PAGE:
Samstag, 28. Oktober 2017

PantherDI - Part I: Interfaces

After developing KittDI with a rather naive approach (not thinking much prior, doing refactorings as I went) I decided to start another, more heavyweight library for dependency injection.


The first thing I want to talk about is the Interface of the library. To do this I am going to assume a usual workflow:

  1. Setting up the configuration for the new container
  2. Creating the container using that configuration
  3. Resolving what you need.

Container setup

Basically the setup of a container is a set of registrations. Upon construction, the container will use these to construct resolution strategies for the registered types. 


But what is a registration?
At first a registration is done for a specific type, so the data structure used for registrations needs to provide the type that is registered.
Next the registered type usually fulfils contracts, so for each registration we need to supply which contracts are fulfilled.
Then for each registered type there must be at least one way to create an instance of that type, so the registration needs an enumeration of factories for that type.
Each of these factories can have parameters (as in parameters of a function) which would be treated as dependencies of the registered type, when constructed using that factory.
Each dependency needs an expected type and a list of contracts that need to be fulfilled in order to satisfy the dependency. In the most cases the contract will be the expected type which both are the type of some interface, but any object can serve as contract.
Thus a dependency of a factory is modeled as a separate entity.
Also the factory has an execute-method which takes the resolved dependencies in the order given by the dependency list as an array of objects.

Container creation

To create a container it should be supplied with a catalog that contains the setup for the container. The algorithm that creates the container from a given catalog is the heart of PantherDI and will thus be within its own class for testability. It will create, what I will call the "knowledge base (KB)" of the container in future references. The KB contains an entry for each contract that can be fulfilled within the container. Each of these entries provides all ways to fulfill the given contract. A way to fulfill the contract is called a provider and just like the factories it too can have parameters, but when a provider in the KB does have parameters this means that during container creation this parameter was not resolvable using the catalog. This means that the KB basically contains a version of the factories which already know how to resolve the dependencies that actually can be resolved. Apart from that it it also contains the actual returned type, a full list of contracts fulfilled by this provider and additional metadata used by the container or set via registration.
The KB thus is a dictionary that maps contracts to a enumeration of providers. 

Resolving a registered type

To resolve a registration, the container needs an enumeration which contains at least one contract and a return type. A provider matches the request if it provides all the requested contracts and its actual type can be assigned to the requested return type. Since the typical call will be the return type being the contract, a parameterless call is allowed, causing the return type to be used as contract.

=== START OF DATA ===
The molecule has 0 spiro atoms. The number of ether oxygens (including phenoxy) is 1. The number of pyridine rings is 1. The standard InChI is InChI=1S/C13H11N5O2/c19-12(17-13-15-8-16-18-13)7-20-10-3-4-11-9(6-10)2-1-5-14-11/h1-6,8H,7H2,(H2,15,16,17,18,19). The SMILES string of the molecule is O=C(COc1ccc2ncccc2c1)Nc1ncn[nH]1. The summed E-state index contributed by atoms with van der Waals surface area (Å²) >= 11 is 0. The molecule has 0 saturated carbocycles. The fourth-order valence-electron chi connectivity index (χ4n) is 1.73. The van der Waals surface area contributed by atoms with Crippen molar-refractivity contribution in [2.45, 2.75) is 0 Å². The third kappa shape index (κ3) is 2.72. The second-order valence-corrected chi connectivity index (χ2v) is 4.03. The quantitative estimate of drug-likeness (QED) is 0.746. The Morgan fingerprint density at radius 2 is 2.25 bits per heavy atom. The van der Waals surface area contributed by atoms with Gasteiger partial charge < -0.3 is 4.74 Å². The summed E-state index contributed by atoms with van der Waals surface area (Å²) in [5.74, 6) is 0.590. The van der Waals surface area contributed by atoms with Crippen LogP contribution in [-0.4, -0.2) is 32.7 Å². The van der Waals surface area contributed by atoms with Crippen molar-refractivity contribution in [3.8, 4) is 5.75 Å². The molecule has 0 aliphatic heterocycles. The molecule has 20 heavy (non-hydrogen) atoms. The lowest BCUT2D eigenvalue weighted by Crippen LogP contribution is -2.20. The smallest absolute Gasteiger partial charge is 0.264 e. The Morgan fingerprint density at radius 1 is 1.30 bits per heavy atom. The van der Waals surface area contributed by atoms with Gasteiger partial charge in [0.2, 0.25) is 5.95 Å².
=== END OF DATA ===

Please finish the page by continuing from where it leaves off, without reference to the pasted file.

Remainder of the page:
Test first (somewhat)

With that in mind the interfaces can already be created and with the interfaces already there, we can write tests for the behavior. But while I won't work test driven (meaning always implement the minimal solution to satisfy a test), I will write these tests up front and then use them to check if my implementation actually does what it should.
The following behavior should be covered by the tests (for now):

  • When no type is registered, trying to resolve by type or contract fails
  • When a type is registered, it can be resolved by its type and the registered contract type.
    The registered factory is called for each resolution
  • The registered type can also be used as contract
  • When a factory declares a dependency, the factory of that dependency is also called.
  • When multiple factories are registered that fulfil the contract requested, an exception is thrown
  • When there is a circular dependency, an exception is thrown
In order to write the tests without instantiating mocks for each interface, a first implementation of each interface is given, where all properties can be read and written, but without any internal logic.

Glossary

This chapter contains a cumulative list of terms that are used within this project.

Container
The central element of PantherDI.
It offers a way to retrieve instances of objects with all their transitive dependencies resolved.

Registration
Information about a single type, enabling a container to create it, resolve its dependencies and use it as dependency.

Contract
Any object that serves as the promise that a registration can be used as dependency. A registration can be retrieved only by contract, so the consumer does not need to know its actual type.

Factory
Basically the object representation of a function which will create an instance of a registered type.

Dependency (of a Factory or Provider, see below)
A single dependency of a factory is the object representation of one a function parameter. It includes meta-information, for example the contracts the instance passed needs to fulfil.


Provider
Created from a factory by resolving all the dependencies that can be resolved using the given registrations.

Knowledge Base (KB)
The knowledge base contains all providers that can be used by the container.

Code

The state of the code after this blogpost was written can be found under the tag "Blogpost1" in the GitHub-Repository: https://github.com/MarkusPalcer/PantherDI/tree/Blogpost1

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